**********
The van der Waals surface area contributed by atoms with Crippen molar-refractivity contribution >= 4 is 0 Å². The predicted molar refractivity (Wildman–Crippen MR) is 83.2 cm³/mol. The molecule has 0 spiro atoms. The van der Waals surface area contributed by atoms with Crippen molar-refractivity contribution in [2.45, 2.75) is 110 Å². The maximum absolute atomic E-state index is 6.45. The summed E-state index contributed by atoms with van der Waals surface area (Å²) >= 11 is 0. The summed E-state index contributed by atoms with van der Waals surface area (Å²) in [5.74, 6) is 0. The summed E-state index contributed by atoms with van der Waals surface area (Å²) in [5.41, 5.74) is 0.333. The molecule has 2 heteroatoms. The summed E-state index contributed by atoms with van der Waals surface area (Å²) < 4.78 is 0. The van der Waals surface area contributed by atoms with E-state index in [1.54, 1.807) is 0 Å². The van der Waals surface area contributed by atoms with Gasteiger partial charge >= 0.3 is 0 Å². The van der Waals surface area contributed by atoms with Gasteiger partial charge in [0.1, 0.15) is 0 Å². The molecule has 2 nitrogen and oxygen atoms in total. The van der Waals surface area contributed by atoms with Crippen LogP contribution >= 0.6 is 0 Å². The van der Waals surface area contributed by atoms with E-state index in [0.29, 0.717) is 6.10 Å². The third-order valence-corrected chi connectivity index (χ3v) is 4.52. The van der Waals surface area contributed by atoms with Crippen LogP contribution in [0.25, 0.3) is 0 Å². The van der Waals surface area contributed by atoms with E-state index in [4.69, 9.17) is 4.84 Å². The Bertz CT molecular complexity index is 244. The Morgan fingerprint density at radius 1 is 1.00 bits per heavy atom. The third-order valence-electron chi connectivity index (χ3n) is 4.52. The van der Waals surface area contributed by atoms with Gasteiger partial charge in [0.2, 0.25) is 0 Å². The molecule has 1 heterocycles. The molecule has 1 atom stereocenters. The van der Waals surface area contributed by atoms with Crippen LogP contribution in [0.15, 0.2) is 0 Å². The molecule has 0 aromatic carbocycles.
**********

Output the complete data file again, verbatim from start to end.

The van der Waals surface area contributed by atoms with Crippen molar-refractivity contribution >= 4 is 0 Å². The predicted molar refractivity (Wildman–Crippen MR) is 83.2 cm³/mol. The molecule has 0 spiro atoms. The van der Waals surface area contributed by atoms with Crippen molar-refractivity contribution in [2.45, 2.75) is 110 Å². The maximum absolute atomic E-state index is 6.45. The summed E-state index contributed by atoms with van der Waals surface area (Å²) >= 11 is 0. The summed E-state index contributed by atoms with van der Waals surface area (Å²) in [5.74, 6) is 0. The summed E-state index contributed by atoms with van der Waals surface area (Å²) in [5.41, 5.74) is 0.333. The molecule has 2 heteroatoms. The summed E-state index contributed by atoms with van der Waals surface area (Å²) < 4.78 is 0. The van der Waals surface area contributed by atoms with E-state index in [1.54, 1.807) is 0 Å². The van der Waals surface area contributed by atoms with Gasteiger partial charge >= 0.3 is 0 Å². The van der Waals surface area contributed by atoms with Gasteiger partial charge in [0.1, 0.15) is 0 Å². The molecule has 2 nitrogen and oxygen atoms in total. The van der Waals surface area contributed by atoms with Crippen LogP contribution >= 0.6 is 0 Å². The van der Waals surface area contributed by atoms with E-state index in [0.29, 0.717) is 6.10 Å². The third-order valence-corrected chi connectivity index (χ3v) is 4.52. The van der Waals surface area contributed by atoms with Crippen LogP contribution in [0.25, 0.3) is 0 Å². The van der Waals surface area contributed by atoms with E-state index in [4.69, 9.17) is 4.84 Å². The Bertz CT molecular complexity index is 244. The Morgan fingerprint density at radius 1 is 1.00 bits per heavy atom. The third-order valence-electron chi connectivity index (χ3n) is 4.52. The van der Waals surface area contributed by atoms with Gasteiger partial charge in [0.2, 0.25) is 0 Å². The molecule has 1 heterocycles. The molecule has 1 atom stereocenters. The van der Waals surface area contributed by atoms with Crippen LogP contribution in [0.15, 0.2) is 0 Å². The molecule has 0 aromatic carbocycles.